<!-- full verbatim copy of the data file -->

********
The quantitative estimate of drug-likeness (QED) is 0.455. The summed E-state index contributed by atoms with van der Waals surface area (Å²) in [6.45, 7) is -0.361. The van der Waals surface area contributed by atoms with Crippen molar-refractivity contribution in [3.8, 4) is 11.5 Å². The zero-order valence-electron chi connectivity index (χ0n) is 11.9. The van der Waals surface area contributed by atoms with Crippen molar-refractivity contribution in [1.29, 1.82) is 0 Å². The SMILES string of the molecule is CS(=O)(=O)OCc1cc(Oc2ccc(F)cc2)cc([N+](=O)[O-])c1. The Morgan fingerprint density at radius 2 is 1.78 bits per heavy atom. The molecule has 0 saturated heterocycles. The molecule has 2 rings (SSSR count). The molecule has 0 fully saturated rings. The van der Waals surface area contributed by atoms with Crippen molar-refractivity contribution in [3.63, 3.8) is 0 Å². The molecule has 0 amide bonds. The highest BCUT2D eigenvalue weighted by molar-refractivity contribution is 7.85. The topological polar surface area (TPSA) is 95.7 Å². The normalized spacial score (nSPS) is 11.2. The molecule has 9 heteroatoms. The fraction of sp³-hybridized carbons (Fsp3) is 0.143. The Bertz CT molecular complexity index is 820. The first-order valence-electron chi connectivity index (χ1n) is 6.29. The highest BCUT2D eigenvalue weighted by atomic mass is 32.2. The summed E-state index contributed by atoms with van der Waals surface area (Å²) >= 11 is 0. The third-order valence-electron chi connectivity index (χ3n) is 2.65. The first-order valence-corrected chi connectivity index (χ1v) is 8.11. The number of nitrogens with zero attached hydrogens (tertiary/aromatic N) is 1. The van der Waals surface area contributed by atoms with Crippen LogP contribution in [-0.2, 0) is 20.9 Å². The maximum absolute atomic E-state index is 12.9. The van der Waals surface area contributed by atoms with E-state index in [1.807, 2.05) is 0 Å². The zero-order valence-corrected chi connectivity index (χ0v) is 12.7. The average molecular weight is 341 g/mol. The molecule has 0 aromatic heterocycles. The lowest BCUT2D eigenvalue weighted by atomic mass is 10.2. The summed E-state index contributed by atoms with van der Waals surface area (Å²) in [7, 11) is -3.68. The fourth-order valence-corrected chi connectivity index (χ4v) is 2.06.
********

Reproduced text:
The quantitative estimate of drug-likeness (QED) is 0.455. The summed E-state index contributed by atoms with van der Waals surface area (Å²) in [6.45, 7) is -0.361. The van der Waals surface area contributed by atoms with Crippen molar-refractivity contribution in [3.8, 4) is 11.5 Å². The zero-order valence-electron chi connectivity index (χ0n) is 11.9. The van der Waals surface area contributed by atoms with Crippen molar-refractivity contribution in [1.29, 1.82) is 0 Å². The SMILES string of the molecule is CS(=O)(=O)OCc1cc(Oc2ccc(F)cc2)cc([N+](=O)[O-])c1. The Morgan fingerprint density at radius 2 is 1.78 bits per heavy atom. The molecule has 0 saturated heterocycles. The molecule has 2 rings (SSSR count). The molecule has 0 fully saturated rings. The van der Waals surface area contributed by atoms with Crippen molar-refractivity contribution in [3.63, 3.8) is 0 Å². The molecule has 0 amide bonds. The highest BCUT2D eigenvalue weighted by molar-refractivity contribution is 7.85. The topological polar surface area (TPSA) is 95.7 Å². The normalized spacial score (nSPS) is 11.2. The molecule has 9 heteroatoms. The fraction of sp³-hybridized carbons (Fsp3) is 0.143. The Bertz CT molecular complexity index is 820. The first-order valence-electron chi connectivity index (χ1n) is 6.29. The highest BCUT2D eigenvalue weighted by atomic mass is 32.2. The summed E-state index contributed by atoms with van der Waals surface area (Å²) >= 11 is 0. The third-order valence-electron chi connectivity index (χ3n) is 2.65. The first-order valence-corrected chi connectivity index (χ1v) is 8.11. The number of nitrogens with zero attached hydrogens (tertiary/aromatic N) is 1. The van der Waals surface area contributed by atoms with Crippen LogP contribution in [-0.2, 0) is 20.9 Å². The maximum absolute atomic E-state index is 12.9. The van der Waals surface area contributed by atoms with E-state index in [1.807, 2.05) is 0 Å². The zero-order valence-corrected chi connectivity index (χ0v) is 12.7. The average molecular weight is 341 g/mol. The molecule has 0 aromatic heterocycles. The lowest BCUT2D eigenvalue weighted by atomic mass is 10.2. The summed E-state index contributed by atoms with van der Waals surface area (Å²) in [7, 11) is -3.68. The fourth-order valence-corrected chi connectivity index (χ4v) is 2.06.